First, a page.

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General Science => General Science => Topic started by: chris on 08/03/2019 08:47:27

Title: Explaining the jet stream? A challenge for this week
Post by: chris on 08/03/2019 08:47:27
Dear all

I have a challenge to place before you:

I need a quick, simple and efficient way to explain the jet stream to a young audience.

Who can help?
Title: Re: Explaining the jet stream? A challenge for this week
Post by: jeffreyH on 08/03/2019 14:23:12
They are narrow streams of air. Several of which are in the northern and southern hemisphere. They are located in the tropopause. This is the boundary between the troposphere and the stratosphere. This region lies between 5.6 and 11 miles up depending upon where you are on the surface of the earth.
Title: Re: Explaining the jet stream? A challenge for this week
Post by: evan_au on 08/03/2019 21:48:30
Jetstreams are strong high-altitude winds, which take a wandering path around the Earth's poles. They sometimes affect the weather we experience on the ground, triggering floods, droughts and other extreme weather events. Jetstreams must be taken into account when planning the paths of airliners, and can cause the clear-air turbulence that is sometimes experienced by jets.

Jetstreams also occur on other planets - but especially beautiful are the close-up color videos taken by space probes around Jupiter.

Where do jetstreams come from?
When air heats up from the Sun, it becomes lighter (we say "less dense") and the hot air rises.
- This air flows towards the Earth's poles, where it cools down, becomes more dense, and falls back down towards Earth's surface, then flows back towards the equator. The cycle then repeats, forming large cells of air circulation.
- There are 3 main circulation cells on Earth's northern hemisphere (and a lot more on Jupiter).
- At the boundary of these cells, rising hot air occurs next to falling cool air, and there is a lot of turbulence. The edges of these cells are continually moving around.
- The Jet stream of fast-moving air occurs at the edges of these circulation cells, and moves north and south with the changing boundaries of these cells. This sometimes brings the jetstream over more populated areas, and other times keeps it near the poles, where not so many people live.
 
See: https://en.wikipedia.org/wiki/Jet_stream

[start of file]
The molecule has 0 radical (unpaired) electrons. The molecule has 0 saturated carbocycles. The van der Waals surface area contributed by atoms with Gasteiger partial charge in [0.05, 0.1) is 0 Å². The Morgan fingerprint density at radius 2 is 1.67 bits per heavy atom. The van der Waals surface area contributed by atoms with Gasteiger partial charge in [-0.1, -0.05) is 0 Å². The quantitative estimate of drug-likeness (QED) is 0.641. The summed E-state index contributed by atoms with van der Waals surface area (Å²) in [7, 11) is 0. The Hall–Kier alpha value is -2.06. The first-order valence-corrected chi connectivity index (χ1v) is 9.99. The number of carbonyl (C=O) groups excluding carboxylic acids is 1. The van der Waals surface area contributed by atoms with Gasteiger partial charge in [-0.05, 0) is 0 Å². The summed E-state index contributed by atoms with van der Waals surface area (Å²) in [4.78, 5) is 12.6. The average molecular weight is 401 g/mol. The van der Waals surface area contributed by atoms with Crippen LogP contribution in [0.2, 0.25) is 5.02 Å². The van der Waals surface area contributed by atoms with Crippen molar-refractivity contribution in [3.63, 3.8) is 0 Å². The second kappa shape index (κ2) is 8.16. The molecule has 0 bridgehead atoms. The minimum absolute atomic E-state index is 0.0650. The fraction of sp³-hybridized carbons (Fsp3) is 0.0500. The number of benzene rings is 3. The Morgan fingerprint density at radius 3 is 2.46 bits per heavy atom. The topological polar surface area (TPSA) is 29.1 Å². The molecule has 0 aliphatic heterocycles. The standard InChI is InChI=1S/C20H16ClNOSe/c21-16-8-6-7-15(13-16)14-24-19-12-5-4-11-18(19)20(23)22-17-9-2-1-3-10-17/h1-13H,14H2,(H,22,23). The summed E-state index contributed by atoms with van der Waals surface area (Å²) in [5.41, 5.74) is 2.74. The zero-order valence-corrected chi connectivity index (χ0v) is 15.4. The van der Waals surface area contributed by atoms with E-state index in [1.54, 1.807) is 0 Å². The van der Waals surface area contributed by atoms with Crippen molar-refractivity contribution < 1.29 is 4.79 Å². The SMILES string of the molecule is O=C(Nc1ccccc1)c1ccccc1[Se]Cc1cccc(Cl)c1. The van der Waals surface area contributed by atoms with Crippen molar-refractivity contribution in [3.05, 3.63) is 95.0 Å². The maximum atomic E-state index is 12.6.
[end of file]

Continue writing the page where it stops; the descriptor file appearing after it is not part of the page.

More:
NASA video (2 minutes):
Title: Re: Explaining the jet stream? A challenge for this week
Post by: alancalverd on 08/03/2019 23:50:51
Sadly, there isn't a satisfactory simple explanation, but a logical partial one can help.

Start with a tall glass of warm water and pour some cold water into it. Feel the outside of the glass. The cold water sinks to the bottom because it is denser (you can get away with "heavier" for a very young audience) than warm water. Air does the same thing: cold air sinks under warm air.

Now the north pole (sorry, Evan and fellow antipodeans, you'll have to multiply everything by -1!) is cold, so the air above it is dense, and the tropics are warm, so tropical air is less dense. Cold air gradually oozes southwards near the ground, pushing the warm air upwards, and at high altitude there is a movement of warm air northwards.

Now carefully peel an orange with a knife. Take a slice 1 cm wide around the "pole", and another 1 cm slice around the temperate latitudes, The temperate slice is a lot longer. Imagine that the atmosphere is like orange peel, and the orange is rotating at the same rate as the earth. A point at 80 deg latitude only travels about 3 cm in 24 hours, but a point at 45 deg latitude travels about 10 times as far in the same time. So the air that is moving northward at high altitude, is also travelling eastward  at about 300 mph when it starts to move north, and that 300 mph westerly wind is the origin of the jet stream.

It's actually a lot more complicated because symmetry demands that there are 6 circumferential, stable circulatory cells, and differential heating between land and sea produces local regions of high and low pressure that distort them, so the high altitude winds (above 30,000 ft) tend to wander about somewhat in response to changes in the weather systems underneath, and also move the weather systems around the planet.



Title: Re: Explaining the jet stream? A challenge for this week
Post by: evan_au on 10/03/2019 21:27:18
Quote
sorry, Evan and fellow antipodeans, you'll have to multiply everything by -1!
Large-scale air currents are fairly symmetrical between Northern and Southern hemispheres (but there will be local differences due to mountain chains, etc).
- But since the greatest population density is in the Northern hemisphere, the Northern populations are more affected by the vagaries of the Northern jetstream
- And long-distance airline routes between points in the Northern hemisphere are more likely to run into it, as the shortest path tends to take them over the North Pole.
- There aren't many heavily-populated areas in the areas where the southern jetstream travels - it's mostly the Southern Ocean.

However, ocean currents are strongly affected by the distribution of land masses, so the Southern Ocean basically circulates around Antarctica, almost unobstructed.